The Democratic presidential primary is no longer dominated by a single, unequivocal front-runner, last week’s polling suggests, breaking the months of relative stasis during which former Vice President Joe Biden carried an extensive lead over the rest of the field.
Biden, who has survived controversies over his behavior toward women and his comments on segregationist leaders without notable dents, isn’t exactly cratering now: He’s still at the top of virtually all national polls. Nor does he seem to have picked up much newfound enmity among voters. But the first primary debates appear to have gone some way toward leveling off a top tier among the Democratic contenders.
Biden is joined by a trio of opponents: California Sen. Kamala Harris, whose profile rose sharply following a commanding debate performance; Massachusetts Sen. Elizabeth Warren, whose numbers were rising even prior to the debate; and Vermont Sen. Bernie Sanders, who has mostly polled in the teens to mid-twenties since his entry into the race. No other Democratic candidate reliably breaks into the double digits.
Taken in aggregate, the latest national horse race polls tell a pretty consistent story about the direction those candidates’ numbers have taken: Harris has spiked upward, Warren has tracked a more gradual increase, Sanders has remained relatively stable, and Biden has dipped.
Where the polls vary is on the magnitude of those changes ― and where, exactly, they leave the race. Several polls, including one from The Washington Post and ABC, find Biden still maintaining a double-digit lead over his rivals. Others, including CNN and Economist/YouGov surveys, now find him with a diminished edge of just 4 or 5 percentage points; the latest Quinnipiac poll put him in a virtual tie with Harris.
Despite the tepid reviews on Biden’s debate performance, he remains well-liked by most of the electorate. The 23% of Democratic primary voters who say they’d be disappointed to see him as the nominee, according to Economist/YouGov polling, is basically unchanged from before the debates, and his favorability rating with those voters, currently in the high 60s, is also little altered.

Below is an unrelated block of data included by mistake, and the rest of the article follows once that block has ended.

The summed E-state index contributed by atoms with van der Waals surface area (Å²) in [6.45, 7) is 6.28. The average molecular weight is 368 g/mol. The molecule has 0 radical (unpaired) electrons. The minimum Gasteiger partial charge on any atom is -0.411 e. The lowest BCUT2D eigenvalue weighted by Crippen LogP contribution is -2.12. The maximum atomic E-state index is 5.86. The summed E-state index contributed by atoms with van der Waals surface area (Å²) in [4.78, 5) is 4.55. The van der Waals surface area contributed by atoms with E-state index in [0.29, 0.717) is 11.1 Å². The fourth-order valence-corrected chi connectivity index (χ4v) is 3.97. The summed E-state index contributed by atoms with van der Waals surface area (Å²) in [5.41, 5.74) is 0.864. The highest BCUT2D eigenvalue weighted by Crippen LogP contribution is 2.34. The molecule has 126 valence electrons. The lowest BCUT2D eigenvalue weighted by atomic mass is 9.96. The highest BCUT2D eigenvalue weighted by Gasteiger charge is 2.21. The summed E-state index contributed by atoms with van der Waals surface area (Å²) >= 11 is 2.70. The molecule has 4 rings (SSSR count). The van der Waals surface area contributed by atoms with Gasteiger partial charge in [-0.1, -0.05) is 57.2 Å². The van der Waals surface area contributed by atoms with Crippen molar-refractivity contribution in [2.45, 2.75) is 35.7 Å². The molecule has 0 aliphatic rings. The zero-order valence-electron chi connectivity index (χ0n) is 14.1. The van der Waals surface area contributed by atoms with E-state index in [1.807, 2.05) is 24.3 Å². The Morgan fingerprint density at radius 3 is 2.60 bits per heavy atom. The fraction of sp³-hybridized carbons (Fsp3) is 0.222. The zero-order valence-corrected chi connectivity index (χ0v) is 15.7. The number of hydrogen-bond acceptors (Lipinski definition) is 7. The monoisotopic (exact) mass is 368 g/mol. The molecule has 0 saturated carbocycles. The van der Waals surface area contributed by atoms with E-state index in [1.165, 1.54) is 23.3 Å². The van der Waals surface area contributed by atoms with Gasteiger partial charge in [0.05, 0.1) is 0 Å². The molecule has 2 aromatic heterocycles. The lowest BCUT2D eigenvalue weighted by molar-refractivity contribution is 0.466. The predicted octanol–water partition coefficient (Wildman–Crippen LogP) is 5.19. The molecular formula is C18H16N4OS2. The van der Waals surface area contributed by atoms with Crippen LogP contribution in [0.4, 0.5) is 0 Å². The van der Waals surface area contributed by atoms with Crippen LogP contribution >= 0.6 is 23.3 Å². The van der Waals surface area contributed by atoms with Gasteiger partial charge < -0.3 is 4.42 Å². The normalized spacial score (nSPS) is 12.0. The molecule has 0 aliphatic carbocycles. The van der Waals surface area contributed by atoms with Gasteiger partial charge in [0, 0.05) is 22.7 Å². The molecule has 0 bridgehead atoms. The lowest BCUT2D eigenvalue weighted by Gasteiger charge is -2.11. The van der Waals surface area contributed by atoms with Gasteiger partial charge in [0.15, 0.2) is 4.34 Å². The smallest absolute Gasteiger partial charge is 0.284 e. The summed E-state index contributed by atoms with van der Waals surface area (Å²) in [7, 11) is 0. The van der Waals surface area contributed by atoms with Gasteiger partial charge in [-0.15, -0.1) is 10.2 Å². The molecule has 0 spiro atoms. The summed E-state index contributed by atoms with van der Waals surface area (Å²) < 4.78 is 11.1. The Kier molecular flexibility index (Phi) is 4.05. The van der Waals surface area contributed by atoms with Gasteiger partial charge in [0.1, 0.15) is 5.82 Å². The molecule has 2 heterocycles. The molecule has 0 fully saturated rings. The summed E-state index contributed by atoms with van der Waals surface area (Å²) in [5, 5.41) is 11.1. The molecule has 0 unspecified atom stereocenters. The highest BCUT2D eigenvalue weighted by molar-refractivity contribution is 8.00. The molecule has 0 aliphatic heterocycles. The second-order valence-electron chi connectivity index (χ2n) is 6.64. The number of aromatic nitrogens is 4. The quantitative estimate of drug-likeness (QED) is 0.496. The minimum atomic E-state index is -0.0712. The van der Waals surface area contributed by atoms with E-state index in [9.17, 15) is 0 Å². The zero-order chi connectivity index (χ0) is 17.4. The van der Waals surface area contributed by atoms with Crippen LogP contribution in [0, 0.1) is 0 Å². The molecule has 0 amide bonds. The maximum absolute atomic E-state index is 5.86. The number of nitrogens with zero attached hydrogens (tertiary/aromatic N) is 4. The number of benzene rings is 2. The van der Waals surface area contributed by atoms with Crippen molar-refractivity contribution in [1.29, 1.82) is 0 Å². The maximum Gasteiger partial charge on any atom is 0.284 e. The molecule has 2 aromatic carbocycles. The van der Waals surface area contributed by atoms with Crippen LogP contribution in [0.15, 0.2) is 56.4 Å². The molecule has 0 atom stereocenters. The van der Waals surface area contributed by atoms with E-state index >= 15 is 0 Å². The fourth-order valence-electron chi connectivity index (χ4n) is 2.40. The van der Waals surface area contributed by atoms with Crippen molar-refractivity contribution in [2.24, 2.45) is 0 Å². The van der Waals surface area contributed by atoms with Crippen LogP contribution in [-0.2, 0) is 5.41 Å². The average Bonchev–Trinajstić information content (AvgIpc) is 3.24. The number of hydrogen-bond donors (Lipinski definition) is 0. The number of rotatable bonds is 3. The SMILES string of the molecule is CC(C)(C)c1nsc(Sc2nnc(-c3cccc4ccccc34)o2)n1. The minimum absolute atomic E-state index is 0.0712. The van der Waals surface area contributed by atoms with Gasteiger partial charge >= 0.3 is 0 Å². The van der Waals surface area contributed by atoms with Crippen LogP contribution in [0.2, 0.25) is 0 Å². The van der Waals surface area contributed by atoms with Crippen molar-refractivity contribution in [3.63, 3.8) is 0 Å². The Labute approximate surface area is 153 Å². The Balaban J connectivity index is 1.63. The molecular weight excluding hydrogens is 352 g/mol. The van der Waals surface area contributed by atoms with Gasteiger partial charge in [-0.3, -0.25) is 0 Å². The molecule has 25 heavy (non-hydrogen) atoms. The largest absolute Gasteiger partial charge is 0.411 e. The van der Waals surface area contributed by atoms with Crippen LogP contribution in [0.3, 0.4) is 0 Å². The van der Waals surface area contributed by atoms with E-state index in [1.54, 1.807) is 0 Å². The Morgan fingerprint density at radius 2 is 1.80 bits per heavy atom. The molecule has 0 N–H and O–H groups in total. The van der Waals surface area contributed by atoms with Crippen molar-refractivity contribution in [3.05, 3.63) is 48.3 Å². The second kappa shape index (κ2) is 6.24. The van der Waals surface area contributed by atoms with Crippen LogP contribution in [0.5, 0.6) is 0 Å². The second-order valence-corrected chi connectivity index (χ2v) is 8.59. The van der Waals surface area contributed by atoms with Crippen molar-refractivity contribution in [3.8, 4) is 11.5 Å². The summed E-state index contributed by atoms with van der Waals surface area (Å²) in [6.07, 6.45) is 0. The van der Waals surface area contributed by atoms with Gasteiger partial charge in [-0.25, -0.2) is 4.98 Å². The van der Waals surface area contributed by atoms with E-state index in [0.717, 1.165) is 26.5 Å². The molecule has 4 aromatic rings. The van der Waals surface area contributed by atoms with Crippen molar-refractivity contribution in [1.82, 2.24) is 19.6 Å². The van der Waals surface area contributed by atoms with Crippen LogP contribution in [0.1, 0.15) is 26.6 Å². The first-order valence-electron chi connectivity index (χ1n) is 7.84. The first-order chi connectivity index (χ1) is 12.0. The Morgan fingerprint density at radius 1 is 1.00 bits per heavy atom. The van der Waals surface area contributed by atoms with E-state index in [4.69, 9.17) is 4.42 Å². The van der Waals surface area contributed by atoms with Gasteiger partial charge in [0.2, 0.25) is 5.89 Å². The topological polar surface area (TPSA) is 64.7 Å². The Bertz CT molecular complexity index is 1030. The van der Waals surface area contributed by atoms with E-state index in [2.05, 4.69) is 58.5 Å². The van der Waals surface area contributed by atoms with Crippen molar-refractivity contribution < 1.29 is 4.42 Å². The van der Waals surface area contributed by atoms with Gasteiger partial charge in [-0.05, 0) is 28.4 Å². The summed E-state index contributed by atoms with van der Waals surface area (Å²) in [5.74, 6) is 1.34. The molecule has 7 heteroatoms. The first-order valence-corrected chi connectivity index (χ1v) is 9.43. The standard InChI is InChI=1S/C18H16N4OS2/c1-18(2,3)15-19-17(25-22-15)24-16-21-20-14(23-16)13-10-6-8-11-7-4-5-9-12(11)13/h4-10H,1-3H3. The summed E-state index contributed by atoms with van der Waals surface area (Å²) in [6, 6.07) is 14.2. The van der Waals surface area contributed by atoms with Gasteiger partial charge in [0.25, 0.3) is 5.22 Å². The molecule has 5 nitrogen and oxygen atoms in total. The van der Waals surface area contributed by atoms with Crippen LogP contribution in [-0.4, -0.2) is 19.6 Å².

But other metrics make it clear that voters ― many of whom are only just starting to pay serious attention to the presidential race ― are also considering their alternatives. Democratic primary voters are now about as likely to say they’d think about voting for Harris as to say they’d consider picking Biden, that Economist/YouGov survey also found, and are likeliest of all to say they’d consider Warren.
Biden also faces an erosion of his perceived advantage on electability. In a May HuffPost/YouGov survey, Democratic and Democratic-leaning voters were 20 to 25 points likelier to say Biden was capable of beating Donald Trump than they were to say the same of any other candidate. In the most recent survey, his advantage was only 6 to 11 points ― a result both of a dip in his numbers and of increases for Harris and Warren.
As The Washington Post’s David Byler quipped recently on Twitter, “a non-trivial amount of election analysis in presidential primaries is finding new ways to repeat ‘it’s early.’” It is early ― and the fact that one round of debates was enough to reshuffle the primary to this extent should remind any would-be prognosticators of how much campaigning is still to come before anyone starts voting.
The real front-runner, for now, may still be “undecided.” In the post-debate HuffPost/YouGov survey, fewer than 4 in 10 Democratic and Democratic-leaning voters said they had even a good idea of whom they planned to vote for. And when a Washington Post/ABC survey asked voters whom they supported without giving them a list of names to work from, the runaway winner was a demurral: 41% said they didn’t have anyone specific in mind. None of the actual candidates polled above 21%.